Good afternoon everyone! I’m new to all this & was sadly told on Thursday that I have stage 3 Triple negative breast cancer with the possibility that it may have spread to my liver meaning (if confirmed by an MRI) it’ll be reclassified as stage 4. To say this has come as a surprise to me is an understatement. I’m only 42 & went to the GP to get a pea sized lump checked out “just in case” Don’t know what to think, what to do, or where to even start 

Babylons Sorry you find yourself on here, it is a shock when you are told :two_women_holding_hands: Glad you have reached out to Breast Cancer Now. Tnbc is grade 3. I am surprised they have told you you are stage 3 without having done your mri and checking your lymph nodes. You probably feel like you are in a bubble and not really happening and everyone else is getting in with life while you are watching from inside your bubble. Do ring the nurses on here and speak to them about anything that’s on your mind :two_women_holding_hands: do Salk away on here :two_women_holding_hands: everyone is here for you :two_women_holding_hands: take it one day at a time :two_women_holding_hands: it’s a lot to process as you suddenly find yourself having to make decisions about operation, chemo and rads, like I say day at a time, step by step, when you know your treatment plan, you will feel bit more in control and settle into routine :two_women_holding_hands: not one you want to find yourself in but everyone is here to reach out to as much or as little as you need :two_women_holding_hands: and everyone has lots of tips and tricks that will help :two_women_holding_hands: remember your team have seen it all before and your treatment plan is tailored specifically for you, it’s never a one size fits all. A good book that helped me was surviving triple negative breast cancer by Patricia prijatel. It’s not for everyone but it helped me. Also please keep off dr Google and if you do Google Google Robin Roberts and Joan lunden both had tnbc journeys and again their inspirational stories helped me. Others will be along to offer support soon too :two_hearts: :two_hearts: :sparkles: :sparkles: Shi xx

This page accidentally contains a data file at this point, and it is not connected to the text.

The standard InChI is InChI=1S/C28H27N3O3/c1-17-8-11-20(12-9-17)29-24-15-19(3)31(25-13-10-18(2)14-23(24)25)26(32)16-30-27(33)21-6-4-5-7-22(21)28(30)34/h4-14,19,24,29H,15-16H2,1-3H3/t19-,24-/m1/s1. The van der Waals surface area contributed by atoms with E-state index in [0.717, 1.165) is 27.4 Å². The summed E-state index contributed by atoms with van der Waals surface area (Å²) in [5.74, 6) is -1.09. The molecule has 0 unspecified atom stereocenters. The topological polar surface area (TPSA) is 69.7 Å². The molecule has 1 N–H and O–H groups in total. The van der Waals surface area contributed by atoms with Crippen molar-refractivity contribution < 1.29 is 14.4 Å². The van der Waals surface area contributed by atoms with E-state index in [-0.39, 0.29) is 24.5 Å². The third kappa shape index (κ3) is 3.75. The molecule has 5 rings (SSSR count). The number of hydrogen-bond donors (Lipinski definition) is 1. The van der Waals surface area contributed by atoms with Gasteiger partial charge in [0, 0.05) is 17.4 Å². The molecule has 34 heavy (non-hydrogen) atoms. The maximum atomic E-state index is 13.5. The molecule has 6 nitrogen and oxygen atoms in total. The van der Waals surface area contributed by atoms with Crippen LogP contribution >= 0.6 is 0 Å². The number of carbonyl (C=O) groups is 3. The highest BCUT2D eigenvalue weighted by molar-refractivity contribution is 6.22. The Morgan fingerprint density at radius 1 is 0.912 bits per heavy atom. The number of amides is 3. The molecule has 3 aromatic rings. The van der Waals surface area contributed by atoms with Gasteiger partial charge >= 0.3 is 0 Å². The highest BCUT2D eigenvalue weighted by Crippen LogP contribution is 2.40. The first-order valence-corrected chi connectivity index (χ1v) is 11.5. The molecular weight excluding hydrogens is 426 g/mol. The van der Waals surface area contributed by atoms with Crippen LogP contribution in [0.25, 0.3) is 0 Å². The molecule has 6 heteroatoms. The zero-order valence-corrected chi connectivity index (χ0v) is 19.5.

Hi Babylons

They’re nasty little b**gers TN cells. You think you’re sorted and up they pop elsewhere. You say you don’t know what to think/do/where to start. My advice is, unless you’re a controller who needs to know everything, just (?) trust your team. Wait to hear what they have to say after the MRI and take it from there. Don’t try second-guessing them - they know their stuff but always write down the questions you think of as you go along, otherwise you can forget them. Also, think carefully about what you can handle - there may be questions you aren’t ready to know the answers to.

There’s quite a lot of research going on into TNBC and you may well be able to benefit from a new trial (I’ve flopped at the last fence every time, lacking this or that protein or whatever). There are new drugs in the pipeline and one new drug there are high hopes of, though currently it’s being offered after two treatments have failed which is a bit frustrating.

It turns your world upside down, being given a bc diagnosis. Suddenly you’re in this new world with a new language to be learnt (mostly it’s meaningful to oncologists and makes little difference to us).  You feel pushed and pulled, with nasty things like MRIs hanging over you but you will find your way round. You’ll learn to navigate this new world of TN, believe me. I strongly echo what Shi has said about Google. It is so tempting in the early hours when you can’t sleep to try to settle a worry by googling but it rarely takes you to the right place and, believe me as I learnt the hard way, it can multiply your anxieties. Wait and ring the nurses here - they are well-informed and so reassuring.

I’d also advise you to do everything you can to strengthen your emotional health. Mental wellbeing will ensure you have the inner resources to deal with the unseen side of cancer. We all hear about chemotherapy but we rarely hear of the courage women show by getting through it and overcoming their fears. Many women like to go running or go for long walks, others go for yoga or tai chi; many head for mindfulness or meditation. There are NHS-endorsed apps like Headspace and Calm and YouTube is full of gems like Progressive Hypnosis’s Cure Anxiety which is just plug in your earphones and press play. You’ll be away with the fairies in no time. 

I wish you all the best in what lies ahead. It’s all manageable/doable and you will get through it.

Jan xx